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Tech Life

Despite Economic Uncertainty, Tech Hiring Remains Robust

Despite recent high-profile layoffs by large tech companies, 57% of organizations are adding workers this year, according to a study by the research and training arms of the Linux Foundation.
May 11th, 2023 9:03am by
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Image by Tim Mossholder from Unsplash. 

We already know that the economy is making organizations rethink their IT headcounts. But a new study shows increased willingness to use training on new technologies as a way to retain current employees.

Fifty-nine percent of respondents to the new survey by Linux Foundation Training and Certification and Linux Foundation Research said their organizations changed their 2023 technical hiring plans due to economic conditions last year.

Despite high-profile layoffs by large tech companies over the past several months, 57% of organizations are adding workers this year, while 20% are cutting jobs 46% have enacted at least some hiring freezes. The total adds up to more than 100% because some companies are trying multiple approaches, hiring in some areas, while cutting in others.

Meanwhile, 50% said they are offering their workers training in new technologies in 2023 as a retention strategy, up from 40% in 2022. Overall, 70% of organizations offer training on new technologies.

The willingness to develop in-house talent also helped ease difficulties in hiring: When they couldn’t fill a position, 58% of survey participants said they trained existing staff on new technologies, while 38% hired consultants.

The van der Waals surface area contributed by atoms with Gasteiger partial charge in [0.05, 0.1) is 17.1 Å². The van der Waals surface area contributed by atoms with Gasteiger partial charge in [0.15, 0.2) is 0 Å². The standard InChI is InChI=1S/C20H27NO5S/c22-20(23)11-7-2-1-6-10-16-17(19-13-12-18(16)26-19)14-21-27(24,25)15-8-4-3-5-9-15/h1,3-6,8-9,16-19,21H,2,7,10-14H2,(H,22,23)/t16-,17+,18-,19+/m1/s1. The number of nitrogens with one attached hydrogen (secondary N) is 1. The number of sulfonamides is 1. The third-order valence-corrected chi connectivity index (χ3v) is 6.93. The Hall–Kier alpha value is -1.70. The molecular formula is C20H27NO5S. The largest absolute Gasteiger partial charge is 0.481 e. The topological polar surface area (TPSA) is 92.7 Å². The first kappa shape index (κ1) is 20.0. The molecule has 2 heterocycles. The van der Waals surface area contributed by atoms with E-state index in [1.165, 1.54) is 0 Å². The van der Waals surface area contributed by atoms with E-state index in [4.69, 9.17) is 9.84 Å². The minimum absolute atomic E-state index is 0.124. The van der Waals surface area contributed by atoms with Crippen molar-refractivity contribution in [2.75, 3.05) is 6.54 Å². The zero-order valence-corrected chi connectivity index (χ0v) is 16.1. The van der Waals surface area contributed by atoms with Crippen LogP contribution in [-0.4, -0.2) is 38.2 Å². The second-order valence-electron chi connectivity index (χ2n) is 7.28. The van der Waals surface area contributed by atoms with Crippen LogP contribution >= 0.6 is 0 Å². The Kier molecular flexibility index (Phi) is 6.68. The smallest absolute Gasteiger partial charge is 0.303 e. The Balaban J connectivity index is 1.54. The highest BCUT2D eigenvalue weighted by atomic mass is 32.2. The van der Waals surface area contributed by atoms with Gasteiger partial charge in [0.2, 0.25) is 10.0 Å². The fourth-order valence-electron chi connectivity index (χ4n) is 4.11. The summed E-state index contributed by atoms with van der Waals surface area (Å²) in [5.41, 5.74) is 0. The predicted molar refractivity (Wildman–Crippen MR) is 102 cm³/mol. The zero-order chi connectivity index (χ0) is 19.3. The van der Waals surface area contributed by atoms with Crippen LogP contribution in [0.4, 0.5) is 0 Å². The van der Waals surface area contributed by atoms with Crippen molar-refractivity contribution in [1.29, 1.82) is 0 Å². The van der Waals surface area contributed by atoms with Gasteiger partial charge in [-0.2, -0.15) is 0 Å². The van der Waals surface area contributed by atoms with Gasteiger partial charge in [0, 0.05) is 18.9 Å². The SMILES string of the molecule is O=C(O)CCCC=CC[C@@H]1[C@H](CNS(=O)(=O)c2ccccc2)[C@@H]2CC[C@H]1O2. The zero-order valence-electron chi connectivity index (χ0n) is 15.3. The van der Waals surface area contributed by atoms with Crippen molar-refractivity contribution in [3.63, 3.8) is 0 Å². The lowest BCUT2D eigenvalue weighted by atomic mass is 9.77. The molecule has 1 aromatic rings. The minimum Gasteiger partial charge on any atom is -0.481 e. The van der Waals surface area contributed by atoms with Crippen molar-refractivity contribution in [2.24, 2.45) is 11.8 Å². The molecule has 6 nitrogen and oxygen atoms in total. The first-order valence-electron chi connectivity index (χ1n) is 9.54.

Findings from the report were gleaned from 418 IT hiring managers. Respondents were employed in a variety of industries, with 45% of participants coming from the U.S. or Canada, 25% from Europe (excluding Russia) 19% from India and the remaining from other locations.

A Snapshot of the Tech Job Market

Although a minority of organizations reported increasing their technical headcount in 2023, those gains were spread across all types of industries. Employers were most likely to add jobs in the areas of cloud/container technologies, cybersecurity and AI/machine learning. Here are the areas where organizations plan to add technical roles this year:

Among other findings:

  • Government, nonprofit/non-governmental organizations and academic institutions were least likely to report increasing their headcounts, with 45% saying they had added tech jobs.
  • Telecommunications and Internet service provider/web hosting companies were most likely to have added to their tech headcounts, with 71% saying they had done so.
  • The median percentage of tech staff laid off in 2022 was 20%. However, that figure was much higher — 35% — for technology vendors, suppliers and service providers.
  • Senior technical roles appeared most likely to be cut when organizations eliminate jobs, according to the report. Forty-five percent of respondents who said their company is eliminating jobs said senior technical roles are on the chopping block.

The report offered some optimism for late 2023 and next year. Among organizations that plan to add technical roles this year, 46% said they could foresee even more increased hiring later in 2023 and 38% said the same for 2024.

However, many organizations that have already made cuts were more pessimistic, with 56% saying they could foresee more tech staff reductions later this year or in 2024.

Recruitment Challenges

The report shed light on the difficulties in hiring and keeping technologists. Nearly one in three new hires — 29% — leave within six months of being onboarded.

The average time to fill a technical position is 4.3 months, according to the report, which also found that it takes an average of 2.6 months to onboard a new technical employee to the point where their team achieves normal productivity.

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